Similarly, surgeons might have to remove a nerve or muscle to effectively remove a sarcoma cancerous growthwhich could compromise mobility. Daily activities A soft tissue tumor could inhibit or change a patient's ability to maintain daily work tasks or activities. A tumor on a patient's finger or hand could impede typing, for instance; a tumor that involves a nerve could cause a patient to reduce his or her activities because of pain or functional deficit. Energy A soft tissue mass in and of itself usually does not cause fatigue or changes in metabolism.
A newly found mass may elicit patient anxiety which may lead to fatigue. Chemotherapy treatment for a sarcoma cancerous growth could cause a patient fatigue, as well.
Diet Soft tissue tumors typically do not require changes in diet. Relationships A sarcoma cancerous growth or benign tissue mass may have implications for social relationships. For example, a tissue mass that affects a patient's sexual function could affect social relationships.
People who are diagnosed with soft tissue tumors are often anxious because of the presence of their mass and need strong social support to help them through the diagnosis and possible treatment. It is important to remember that treatment helps the majority of patients with these tumors, enabling individuals to live full, active lives. Rarely, an amputation is needed to effectively treat a sarcoma cancerous growth. Research suggests that children have an easier time adjusting to an artificial limb than adults.
Communicability Soft tissue tumors are not contagious. Risk Factors Lifestyle risk factors Lifestyle and diet are not thought to play a role in the emergence of soft tissue tumors — benign or cancerous. More likely is that the trauma drew medical attention to the existing tissue mass.
One exception would be a ganglion cyst, a common, benign fluid-filled soft tissue mass that can be caused by injury. A ganglion cyst might develop after a knee injury, for instance.
Such cysts usually move about more freely and are much softer than a sarcoma cancerous growth. Prevention Soft tissue tumors cannot be prevented, per se, but any discovered mass of unknown etiology that is growing should be evaluated by a specialist. Any sprain or hematoma that lasts longer than six weeks merits additional medical scrutiny.
Anatomy According to the National Cancer Institute, about 43 percent of sarcomas cancerous growths occur in the arms and legs; 34 percent occur in and around internal organs; 10 percent occur in the chest and back region; and 13 percent occur in other locations.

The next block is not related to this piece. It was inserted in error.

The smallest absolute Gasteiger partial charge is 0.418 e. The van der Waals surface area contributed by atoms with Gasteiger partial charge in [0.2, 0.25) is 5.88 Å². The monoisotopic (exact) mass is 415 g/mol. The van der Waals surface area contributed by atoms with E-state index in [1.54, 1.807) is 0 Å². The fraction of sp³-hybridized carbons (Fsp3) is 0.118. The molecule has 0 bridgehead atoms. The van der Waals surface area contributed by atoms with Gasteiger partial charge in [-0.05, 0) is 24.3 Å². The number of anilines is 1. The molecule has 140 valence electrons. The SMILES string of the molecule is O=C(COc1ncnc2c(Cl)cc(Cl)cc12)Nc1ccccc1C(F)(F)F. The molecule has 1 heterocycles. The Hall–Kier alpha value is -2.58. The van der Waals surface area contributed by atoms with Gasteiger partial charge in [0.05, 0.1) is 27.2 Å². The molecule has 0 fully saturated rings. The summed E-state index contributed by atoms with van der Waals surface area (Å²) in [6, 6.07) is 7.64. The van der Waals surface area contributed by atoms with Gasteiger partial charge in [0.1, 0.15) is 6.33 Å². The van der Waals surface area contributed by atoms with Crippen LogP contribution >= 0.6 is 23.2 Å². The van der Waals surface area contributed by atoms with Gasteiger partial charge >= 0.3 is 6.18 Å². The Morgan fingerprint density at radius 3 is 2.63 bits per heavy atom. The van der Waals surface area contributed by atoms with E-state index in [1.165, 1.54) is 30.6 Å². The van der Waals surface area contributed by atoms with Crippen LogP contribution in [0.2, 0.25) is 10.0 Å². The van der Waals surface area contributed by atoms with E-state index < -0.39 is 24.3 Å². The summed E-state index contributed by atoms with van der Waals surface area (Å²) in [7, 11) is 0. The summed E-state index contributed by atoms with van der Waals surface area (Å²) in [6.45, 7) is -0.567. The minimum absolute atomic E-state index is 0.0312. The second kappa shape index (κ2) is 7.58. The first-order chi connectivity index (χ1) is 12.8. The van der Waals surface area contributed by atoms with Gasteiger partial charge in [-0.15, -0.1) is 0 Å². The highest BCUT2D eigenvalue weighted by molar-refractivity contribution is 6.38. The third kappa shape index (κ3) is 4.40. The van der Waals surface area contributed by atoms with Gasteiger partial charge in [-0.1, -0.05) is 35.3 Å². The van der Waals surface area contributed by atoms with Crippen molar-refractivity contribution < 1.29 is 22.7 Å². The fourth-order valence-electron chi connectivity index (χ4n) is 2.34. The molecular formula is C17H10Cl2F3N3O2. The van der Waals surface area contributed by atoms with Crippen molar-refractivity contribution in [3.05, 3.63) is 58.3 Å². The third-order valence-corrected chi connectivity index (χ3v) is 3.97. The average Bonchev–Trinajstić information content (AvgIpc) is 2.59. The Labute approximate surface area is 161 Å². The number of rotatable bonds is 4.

Diagnosis Patients presenting with soft tissue masses are evaluated and their clinical history taken. See Figures 3 and 4 below. Figure 3 illustrates the appearance of a soft tissue mass on MRI.
Click the image to enlarge With this information in hand, the physician would biopsy the mass to diagnose its etiology. If a biopsy is needed, the surgeon who does the biopsy should be the person who will remove the mass.
Carcinomas, another common type of malignant tumor, grow from epithelial cells in the colon, liver, or prostate. Tumors can grow so large that they push into organs, causing pain and other symptoms. A surgeon will usually remove large tumors. All cancerous tumors are usually removed unless they are impossible to reach or located so close to a vital organ that surgical removal may cause harm.
Diagnosis A doctor may use an ultrasound to examine a cyst or tumor in more detail. A doctor can use several diagnostic methods to distinguish between a tumor and a cyst.
They will start by taking a medical history, then ask when symptoms began and when they are most prominent.
The timing of symptoms is important. For example, cysts may become more noticeable around menstruation, due to hormonal fluctuations. A doctor will also examine the cyst or tumor, if possible.
They will consider its location, color, how it feels, and whether any material is draining from it. A doctor may use an ultrasound to examine a cyst or tumor located deep within the body. Ultrasound imaging can often show whether a lump is hollow, fluid-filled, or a collection of cells. In some cases, a doctor may request a biopsy, which involves removing the lump or cells from it.
The biopsy will be sent to a laboratory for testing. When to see a doctor While not all cysts and tumors require treatment, a person should have a lump examined if it appears to be growing quickly.